• Fertilize with fish emulsion or a soluble complete fertilizer at half strength.
  • Add aged compost to planting beds in advance of transplanting.
  • Summer squash prefers a soil pH of 5.5 to 6.8.
  • Grow summer squash in full sun for best yield.
  • Avoid planting summer squash where cucumbers or melons have grown recently.
  • Common summer squash pest enemies include aphids, cucumber beetles, flea beetles, squash bugs, squash vine borers, slugs, and snails.
  • Common diseases include bacterial wilt, fusarium wilt, downy mildew, powdery mildew, cucumber mosaic.

Interplanting: Plant summer squash with bush beans, corn, dill, eggplant, lettuce, cucumbers, squash, and tomatoes.

Container Growing: Squashes are not a good choice for container growing. They require significant room to spread and grow.

Summer Squashes Planting Calendar

  • 4-2 weeks before the last frost in spring: start seed indoors for transplanting into the garden later.
  • 2-3 weeks after the last frost in spring: transplant seedlings to the garden.
  • 3 weeks after the last frost in spring: direct sow seed in the garden; minimum soil temperature is 65°F; protect with row covers if nights or days are cool.

Summer squash matures 50 to 60 frost-free days after sowing and will bear fruit for weeks as long as the weather remains warm.

Summer Squash Recommended Varieties

There many types and varieties of summer squash; here are a few:

  • Zucchini: glossy, dark green or yellow cylindrical fruits; ‘Gold Rush’, ‘Spacemaster’; ‘Eightball’ is round.
  • Scallop or pattypan: ‘Sunburst’, ‘Starship’, ‘Golden Scallopini Bush’.
  • Round or globe: ‘Eight Ball’.
  • Crookneck and Straightneck

Botanical Name: Cucurbita pepo

Summer squash are a member of the Cucurbitaceae family; other members cucumbers, melons, watermelon, and pumpkins.

More tips: How to Grow Summer Squash.

08 May Tips for Growing Summer Squash

Posted at 08:00h in Growing by kellogggarden

Summer squash is one of the most popular vegetables in the garden — they are easy to grow, are prolific producers, and offer tasty and nutritious additions to your summer gatherings. Here’s a rundown on how to grow summer squash successfully — and if you’re looking for additional, inspiring ways to prepare your squash harvest, check out Surprising Ways to Eat Your Summer Squash.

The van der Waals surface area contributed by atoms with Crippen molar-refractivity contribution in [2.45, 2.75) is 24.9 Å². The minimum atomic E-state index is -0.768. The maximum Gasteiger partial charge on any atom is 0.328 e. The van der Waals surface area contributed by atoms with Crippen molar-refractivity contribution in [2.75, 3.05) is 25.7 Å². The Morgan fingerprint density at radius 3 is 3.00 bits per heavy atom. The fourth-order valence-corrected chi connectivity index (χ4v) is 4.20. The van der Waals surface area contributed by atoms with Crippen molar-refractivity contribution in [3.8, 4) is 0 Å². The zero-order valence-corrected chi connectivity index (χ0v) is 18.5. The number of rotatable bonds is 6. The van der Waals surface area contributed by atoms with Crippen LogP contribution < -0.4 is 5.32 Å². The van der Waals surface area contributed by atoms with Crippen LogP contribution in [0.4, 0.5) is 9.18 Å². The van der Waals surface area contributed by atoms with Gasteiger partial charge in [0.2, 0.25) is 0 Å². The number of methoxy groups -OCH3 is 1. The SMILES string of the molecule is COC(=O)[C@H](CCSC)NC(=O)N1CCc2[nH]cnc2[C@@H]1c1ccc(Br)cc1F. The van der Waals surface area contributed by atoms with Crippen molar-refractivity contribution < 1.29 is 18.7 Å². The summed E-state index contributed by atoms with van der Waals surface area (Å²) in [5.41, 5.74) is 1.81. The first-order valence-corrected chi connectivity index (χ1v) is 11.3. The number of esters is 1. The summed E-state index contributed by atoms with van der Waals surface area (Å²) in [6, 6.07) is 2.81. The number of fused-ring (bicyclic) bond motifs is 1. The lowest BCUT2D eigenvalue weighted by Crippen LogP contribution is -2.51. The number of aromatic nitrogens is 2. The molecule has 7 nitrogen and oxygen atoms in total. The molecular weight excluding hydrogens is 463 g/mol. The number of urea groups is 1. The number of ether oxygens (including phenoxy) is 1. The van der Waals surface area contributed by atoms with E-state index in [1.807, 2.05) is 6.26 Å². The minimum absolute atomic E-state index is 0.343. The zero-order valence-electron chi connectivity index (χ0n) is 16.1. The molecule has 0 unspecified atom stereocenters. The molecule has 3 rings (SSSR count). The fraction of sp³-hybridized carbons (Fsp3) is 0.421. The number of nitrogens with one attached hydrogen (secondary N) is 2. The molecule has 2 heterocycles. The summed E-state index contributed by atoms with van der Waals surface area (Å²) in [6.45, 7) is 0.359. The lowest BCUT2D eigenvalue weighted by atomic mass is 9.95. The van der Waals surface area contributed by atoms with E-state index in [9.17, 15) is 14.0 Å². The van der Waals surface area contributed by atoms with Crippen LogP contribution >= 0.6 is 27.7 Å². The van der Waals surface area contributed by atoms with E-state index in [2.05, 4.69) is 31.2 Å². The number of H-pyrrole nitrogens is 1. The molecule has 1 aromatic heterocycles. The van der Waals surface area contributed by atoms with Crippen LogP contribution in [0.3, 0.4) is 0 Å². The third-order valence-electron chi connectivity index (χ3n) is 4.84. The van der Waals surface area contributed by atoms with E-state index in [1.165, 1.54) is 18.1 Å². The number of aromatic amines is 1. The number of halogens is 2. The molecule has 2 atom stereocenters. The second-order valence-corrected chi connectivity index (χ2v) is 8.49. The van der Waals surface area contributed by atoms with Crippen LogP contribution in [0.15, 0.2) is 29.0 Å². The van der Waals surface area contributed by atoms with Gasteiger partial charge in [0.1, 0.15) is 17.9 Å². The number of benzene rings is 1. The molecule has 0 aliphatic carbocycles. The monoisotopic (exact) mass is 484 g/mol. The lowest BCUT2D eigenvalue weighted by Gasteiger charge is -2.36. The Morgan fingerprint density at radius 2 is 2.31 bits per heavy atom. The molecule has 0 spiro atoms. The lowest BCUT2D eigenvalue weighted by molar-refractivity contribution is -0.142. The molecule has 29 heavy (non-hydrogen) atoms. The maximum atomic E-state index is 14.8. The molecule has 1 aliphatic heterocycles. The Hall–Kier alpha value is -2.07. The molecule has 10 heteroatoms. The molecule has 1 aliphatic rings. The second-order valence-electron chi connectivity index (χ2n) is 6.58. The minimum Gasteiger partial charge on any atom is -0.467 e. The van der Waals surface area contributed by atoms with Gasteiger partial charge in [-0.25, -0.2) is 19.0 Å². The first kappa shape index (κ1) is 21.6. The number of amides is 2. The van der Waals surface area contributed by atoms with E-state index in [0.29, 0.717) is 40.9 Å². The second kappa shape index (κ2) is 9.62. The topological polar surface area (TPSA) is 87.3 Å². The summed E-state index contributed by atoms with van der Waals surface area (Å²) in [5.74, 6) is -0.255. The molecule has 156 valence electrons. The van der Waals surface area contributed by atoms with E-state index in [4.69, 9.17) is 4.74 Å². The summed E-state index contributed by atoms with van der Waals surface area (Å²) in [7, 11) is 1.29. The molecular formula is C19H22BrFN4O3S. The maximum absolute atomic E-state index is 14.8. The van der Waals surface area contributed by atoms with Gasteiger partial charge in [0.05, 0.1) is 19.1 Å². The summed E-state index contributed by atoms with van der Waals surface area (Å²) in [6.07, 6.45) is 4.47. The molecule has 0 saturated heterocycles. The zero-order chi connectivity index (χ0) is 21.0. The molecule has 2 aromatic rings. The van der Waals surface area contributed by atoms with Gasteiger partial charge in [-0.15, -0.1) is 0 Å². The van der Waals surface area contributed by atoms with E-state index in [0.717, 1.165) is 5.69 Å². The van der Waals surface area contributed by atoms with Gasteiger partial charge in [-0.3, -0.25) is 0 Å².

When to plant: Set out transplants after all danger of frost has passed, and when soil temperatures are between 70 and 90 degrees. Seedlings sown indoors can be brought outside at 3 weeks old. If squash bugs are a problem, delay planting until early summer to avoid an infestation. You can keep planting throughout the summer, but your last summer squash should be planted 12 weeks before your first average fall frost.

How to plant: Choose a sunny garden site with well-drained soil that has a pH between 6.0 and 6.5. Plant summer squash seeds 8” apart and 1” deep, then thin seedlings out 3 feet apart. If you’re setting out transplants, plant them 3 feet apart so they have plenty of room to grow. Place row covers over transplants after planting to keep them safe from squash bugs. Water consistently and deeply for the best harvest.

Make sure they pollinate: Squash have male and female blooms — and it’s the female blooms that form into the squash. They are easy to distinguish because the female blossoms have a little bulge at the base of the flower, while the male blossom simply attaches to a thin stem. The male blooms exist to pollinate the females, and if this process doesn’t take place, you won’t have a harvest. Bees typically do a great job of this for you, but if you have 5 or fewer squash plants, you can ensure their pollination yourself. Simply take the male flower and shake it inside the female blossom, or use a small paintbrush to move pollen from the inside of the male flower to the female one.

When to harvest: Harvest squash when they are baby-sized for tender eating, or wait until they are full grown. Harvest twice weekly, using a small knife to cut them from the stem, leaving a short stub of the stem attached. Wash squash in cool water and store in the refrigerator.

How to Grow Superb Summer Squash

  • Although summer squash is a naturally vigorous grower, it benefits from regular care. Sunken pots make it easy to water, and a cover crop of hairy vetch helps suppress weeds.Photo/Illustration: John Bray
  • For deep watering, embed a plastic nursery pot in the soil before planting your squash.Photo/Illustration: John Bray
  • Photo/Illustration: John Bray
  • Photo/Illustration: Christopher Clapp
  • Photo/Illustration: John Bray
  • Photo/Illustration: John Bray
  • Photo/Illustration: John Bray
  • Photo/Illustration: John Bray
  • Photo/Illustration: Marc Vassallo